J. H. Symington Vol. 119 page 266 (Neche, 13 July 1979)But, honestly, I'm going to tell you, I'm going to tell you something, — I couldn't persuade myself that it would be right to go downtown in shorts, or ride a bicycle around town in shorts. It reminded me, you know, of that old man that used to come out in the country. And it was muddy, — there was no gravel on the roads in those days, — and when he came on the train and got off the train, and it was muddy. He took off his boots and carried them, and he rolled his pants away up so that they wouldn't get muddy, and he plowed along through the mud. And he didn't know it, of course, but away off yonder they were watching him through a telescope. And the old lady said, I could see the hairs on his legs. Of course, nowadays, you know, it becomes a fad. You wear briefs, or cut-off overalls, or you wear any old thing, and it's supposed to be alright, and you can still criticize other people while doing it. It's not right. That is not right. And if you want trouble, you're sure going to get it doing those kind of things. Think you'll escape the righteous judgment of God, condemning what others do and doing the same thing yourself?
J. H. Symington Vol. 119 page 326-327 (Neche, 3 August 1979)You, Mr. --, you know because I took in your daughter, you thought you'd push in politically and persuade me to go your way, which I never will. You know that? It's time you knew it. You've wandered around in shorts and everything else, according to what you told me yourself.
Ans. It was all wrong.
J. H. Symington Vol. 127 page 188 (Neche 3 March 1980)You see, it goes back a long ways when a local sister used to wear chopped-off trousers, men's pants. Looked like something that belonged at least in Arkansas. And all I'm going to say, — it's returned. That garb has returned. What do you think of that? Oh, you're getting too personal and bold. I am not. Where is the judgment? There never was any. Time proves it, whether I've had a judgment or not, whether there's been a true judgment, or what has it been? Conformity to brethren's notions, — listen, the truth is what it is. The principles that govern God's house are fixed.
However, I don’t know which leader had the inspiration to use the verse in the Psalms about God having no pleasure in the legs of a man. It was one of Symington’s favourite quotations, and he used it in connection with his own infirmity, but not as far as I know in order to forbid the wearing of shorts. See JHS Vol. 70 pages 59-60 (Portland, 17 November 1979).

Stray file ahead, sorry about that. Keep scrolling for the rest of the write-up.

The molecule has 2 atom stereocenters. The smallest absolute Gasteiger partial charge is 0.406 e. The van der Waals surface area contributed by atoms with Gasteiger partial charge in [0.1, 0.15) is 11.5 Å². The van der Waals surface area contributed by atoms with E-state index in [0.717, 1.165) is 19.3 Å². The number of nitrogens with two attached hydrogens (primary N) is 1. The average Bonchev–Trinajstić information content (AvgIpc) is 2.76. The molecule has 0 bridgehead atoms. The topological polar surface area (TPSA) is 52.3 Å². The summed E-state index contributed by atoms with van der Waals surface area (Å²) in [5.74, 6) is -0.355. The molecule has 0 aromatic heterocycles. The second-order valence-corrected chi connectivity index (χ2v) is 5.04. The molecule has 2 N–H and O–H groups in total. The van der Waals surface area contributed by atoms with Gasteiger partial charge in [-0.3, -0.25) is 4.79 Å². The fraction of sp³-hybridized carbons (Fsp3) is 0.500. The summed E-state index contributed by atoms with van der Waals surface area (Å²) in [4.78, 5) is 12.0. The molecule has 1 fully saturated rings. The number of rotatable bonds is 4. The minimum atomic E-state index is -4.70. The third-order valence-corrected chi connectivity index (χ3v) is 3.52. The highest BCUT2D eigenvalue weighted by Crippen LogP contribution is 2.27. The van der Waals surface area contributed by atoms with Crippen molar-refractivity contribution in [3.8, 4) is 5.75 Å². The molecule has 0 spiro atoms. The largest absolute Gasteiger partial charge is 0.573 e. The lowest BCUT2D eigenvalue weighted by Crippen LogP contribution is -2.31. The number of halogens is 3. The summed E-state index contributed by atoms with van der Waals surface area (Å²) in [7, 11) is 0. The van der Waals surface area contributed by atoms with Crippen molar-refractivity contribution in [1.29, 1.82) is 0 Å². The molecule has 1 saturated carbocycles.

It is interesting as an illustration of his role in adjudicating between disputing parties, and his contempt for the medical profession.
So EV is quite right about it being a deep matter.What it's been in the buildup universally, but especially in Australia. Is that too difficult? Is that too hard? I had two phone calls today from the same place, each brother opposing the other one and each brother trying to get my support. And the second one happened to be a doctor. I asked him to please hang up the phone. I said, you're a doctor, aren't you? I said, I've no confidence in doctors. I'm impaired because of doctors, in my body; impaired, damaged by professionals. I don't think I'm going to die. I think I'm going to hobble around because I'm impaired. But you see, these lessons, they're deep but necessary. God has no pleasure in the strength of a horse, nor in the legs of a man.
JBS, CAC and JT also quoted the verse about the legs of a man but they seemed to understand what it meant. JND never referred to it.
We have it on the authority of BDH that JSH did not object to shorts, and on occasion he wore his old army shorts for swimming at the beach. Of course, he must have repented of that because he later condemned people that went to a beach. A beach is an unclean place. You might see some hairy legs or something.
On an adjacent page, Symington recalls a time when he fell into a ditch. This is from J. H. Symington Vol. 119 page 265-266 (Neche, 13 July 1979)
Well, I had a bitter experience today, Russell. I fell in the ditch. I didn't run off the road or nothing. I fell in the ditch, and when I knew I couldn't make it, I just let myself go and rolled into the bottom of the ditch. Now, do you think that happened for nothing?
J.H.S. Of course, it was abject weakness, to say the least, and I just wondered what I was ever going to do because there was nobody around to pull me out of the ditch. While I pondered it, I just relaxed in the bottom of the ditch and hoped, kind of against hope, that I'd revive enough to get back on my pins. And sure enough, I got up on my hands and knees, and finally, — I was tottering, of course, — but I was back on my feet. And really, I walked out of the ditch. Now if you think I'm telling you any story that isn't true, — this is strictly a true story. And why should I find myself right down in the bottom of the ditch?
J. H. Symington personally claimed the copyright of the above quotations.